Posted on: 25 March 2017
If you have not be to the dentist in several years, you may find yourself in a position where you feel that you need to go back to a dentist again. Whether you are going because of a specific issue like a toothache or you simply feel as if you need a cleaning and a checkup with a general dentist again, you could be wondering what you might expect from the appointment when you arrive. Get to know some of the dentistry changes that have occurred in recent years as well as what you can expect when you go into your first appointment in several years so you can be prepared.
Expect Changes In The X-Ray Process
Dental x-rays have changed a great deal in recent years. All of these changes are for the better, both for dentists and for dental patients. Digital x-rays have now widely replaced standard film x-rays. This allows dentists to get the images more quickly and be able to read them more easily.
These digital x-rays also use lower levels of radiation to render higher quality images of the jaw and teeth. The lower levels of radiation make the x-ray process much safer for patients, and they can receive better care thanks to the higher quality images.
Many dentists also offer panoramic dental x-rays today. To get panoramic dental x-rays, a patient sits or stands with their chin resting on a platform and they bit down gently on a plastic guard. Then the x-ray machine rotates around their head, taking multiple images to create a single panoramic view of the entire mouth and jaw. Such a scan can give a dentist a good idea of the unique structure of the individual's face and mouth and better gauge their dental needs.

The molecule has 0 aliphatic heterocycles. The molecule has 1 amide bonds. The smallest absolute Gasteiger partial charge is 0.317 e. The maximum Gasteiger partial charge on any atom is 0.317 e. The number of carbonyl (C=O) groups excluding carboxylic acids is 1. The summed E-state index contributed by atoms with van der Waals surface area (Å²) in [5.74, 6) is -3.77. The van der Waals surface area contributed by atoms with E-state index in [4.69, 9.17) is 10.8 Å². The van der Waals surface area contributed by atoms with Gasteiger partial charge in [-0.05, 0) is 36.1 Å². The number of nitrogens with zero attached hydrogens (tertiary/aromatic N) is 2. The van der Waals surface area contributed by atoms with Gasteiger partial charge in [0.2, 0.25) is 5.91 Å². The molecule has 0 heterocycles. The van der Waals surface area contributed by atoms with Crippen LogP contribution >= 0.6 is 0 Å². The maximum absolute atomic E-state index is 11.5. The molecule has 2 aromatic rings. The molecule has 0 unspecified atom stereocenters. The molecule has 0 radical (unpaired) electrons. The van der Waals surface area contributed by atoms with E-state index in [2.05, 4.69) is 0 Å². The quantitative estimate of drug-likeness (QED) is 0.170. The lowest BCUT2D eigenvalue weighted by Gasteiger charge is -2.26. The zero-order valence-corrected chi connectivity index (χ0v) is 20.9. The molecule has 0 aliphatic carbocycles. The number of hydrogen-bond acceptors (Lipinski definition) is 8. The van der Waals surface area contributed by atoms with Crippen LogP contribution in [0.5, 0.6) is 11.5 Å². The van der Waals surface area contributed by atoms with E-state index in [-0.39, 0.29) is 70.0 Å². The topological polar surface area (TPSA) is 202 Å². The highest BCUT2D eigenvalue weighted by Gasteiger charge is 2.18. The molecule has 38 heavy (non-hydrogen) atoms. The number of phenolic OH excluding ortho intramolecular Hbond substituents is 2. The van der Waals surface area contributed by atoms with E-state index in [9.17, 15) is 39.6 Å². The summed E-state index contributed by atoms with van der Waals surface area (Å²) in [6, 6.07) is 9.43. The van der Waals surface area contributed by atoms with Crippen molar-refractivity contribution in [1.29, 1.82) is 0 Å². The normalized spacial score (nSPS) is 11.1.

Be Prepared to Need a Dental Scaling and Root Planing Appointment
If you have gone several years without seeking dental care, it is very likely that you will be in need of a deep cleaning of your teeth. Over those years, no matter how diligently you may have brushed and flossed your teeth, plaque developed on your teeth. Without professional dental cleanings that plaque hardens and calcifies, making it very difficult to remove.
While this calcification happens, the gum tissue may become inflamed and begin to erode as well (due to the plaque and bacteria in the mouth). All of this will need to be dealt with by your dentist to give you a fresh start on your dental care.
The deep cleaning process is known as dental scaling and root planing. Essentially, your dentist will use a water tool or other dental instrument to chip away that calcified plaque. They will also clean in the pockets of the gums around your teeth where plaque and bacteria may have pushed the gums outward causing root exposure. Usually, dentists opt to do dental scaling and root planing in two appointments -- one for each side of the mouth to make the process easier on the patient and to reduce any minor discomfort.
Keeping these facts in mind, you can feel better prepared when you are returning to the dentist's chair for the first time in several years.Share